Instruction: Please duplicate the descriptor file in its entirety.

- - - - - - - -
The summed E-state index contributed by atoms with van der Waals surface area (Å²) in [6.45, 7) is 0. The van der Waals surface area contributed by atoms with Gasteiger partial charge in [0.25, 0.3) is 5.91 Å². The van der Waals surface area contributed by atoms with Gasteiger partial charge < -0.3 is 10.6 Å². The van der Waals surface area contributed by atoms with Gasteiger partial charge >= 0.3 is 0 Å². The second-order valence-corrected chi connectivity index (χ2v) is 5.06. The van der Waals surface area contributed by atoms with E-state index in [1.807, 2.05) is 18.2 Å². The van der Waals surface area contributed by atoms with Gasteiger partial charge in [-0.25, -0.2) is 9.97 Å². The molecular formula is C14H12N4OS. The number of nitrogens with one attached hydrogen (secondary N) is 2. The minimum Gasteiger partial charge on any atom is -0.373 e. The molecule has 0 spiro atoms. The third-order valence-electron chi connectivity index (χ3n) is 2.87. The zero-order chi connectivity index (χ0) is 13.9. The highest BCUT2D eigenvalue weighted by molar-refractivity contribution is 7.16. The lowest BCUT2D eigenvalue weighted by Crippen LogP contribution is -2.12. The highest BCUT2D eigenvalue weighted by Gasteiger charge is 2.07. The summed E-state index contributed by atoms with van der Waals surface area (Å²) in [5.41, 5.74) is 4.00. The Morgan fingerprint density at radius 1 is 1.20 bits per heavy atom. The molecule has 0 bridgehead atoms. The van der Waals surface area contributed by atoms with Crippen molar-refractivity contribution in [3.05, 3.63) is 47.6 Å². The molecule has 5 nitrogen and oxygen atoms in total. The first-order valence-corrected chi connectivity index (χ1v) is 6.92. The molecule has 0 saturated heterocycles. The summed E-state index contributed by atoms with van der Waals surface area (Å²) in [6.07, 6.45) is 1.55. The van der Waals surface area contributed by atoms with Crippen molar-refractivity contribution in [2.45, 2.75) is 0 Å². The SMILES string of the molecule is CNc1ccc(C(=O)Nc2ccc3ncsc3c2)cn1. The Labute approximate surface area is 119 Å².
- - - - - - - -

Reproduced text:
The summed E-state index contributed by atoms with van der Waals surface area (Å²) in [6.45, 7) is 0. The van der Waals surface area contributed by atoms with Gasteiger partial charge in [0.25, 0.3) is 5.91 Å². The van der Waals surface area contributed by atoms with Gasteiger partial charge < -0.3 is 10.6 Å². The van der Waals surface area contributed by atoms with Gasteiger partial charge >= 0.3 is 0 Å². The second-order valence-corrected chi connectivity index (χ2v) is 5.06. The van der Waals surface area contributed by atoms with E-state index in [1.807, 2.05) is 18.2 Å². The van der Waals surface area contributed by atoms with Gasteiger partial charge in [-0.25, -0.2) is 9.97 Å². The molecular formula is C14H12N4OS. The number of nitrogens with one attached hydrogen (secondary N) is 2. The minimum Gasteiger partial charge on any atom is -0.373 e. The molecule has 0 spiro atoms. The third-order valence-electron chi connectivity index (χ3n) is 2.87. The zero-order chi connectivity index (χ0) is 13.9. The highest BCUT2D eigenvalue weighted by molar-refractivity contribution is 7.16. The lowest BCUT2D eigenvalue weighted by Crippen LogP contribution is -2.12. The highest BCUT2D eigenvalue weighted by Gasteiger charge is 2.07. The summed E-state index contributed by atoms with van der Waals surface area (Å²) in [5.41, 5.74) is 4.00. The Morgan fingerprint density at radius 1 is 1.20 bits per heavy atom. The molecule has 0 bridgehead atoms. The van der Waals surface area contributed by atoms with Crippen molar-refractivity contribution in [3.05, 3.63) is 47.6 Å². The molecule has 5 nitrogen and oxygen atoms in total. The first-order valence-corrected chi connectivity index (χ1v) is 6.92. The molecule has 0 saturated heterocycles. The summed E-state index contributed by atoms with van der Waals surface area (Å²) in [6.07, 6.45) is 1.55. The van der Waals surface area contributed by atoms with Crippen molar-refractivity contribution in [2.45, 2.75) is 0 Å². The SMILES string of the molecule is CNc1ccc(C(=O)Nc2ccc3ncsc3c2)cn1. The Labute approximate surface area is 119 Å².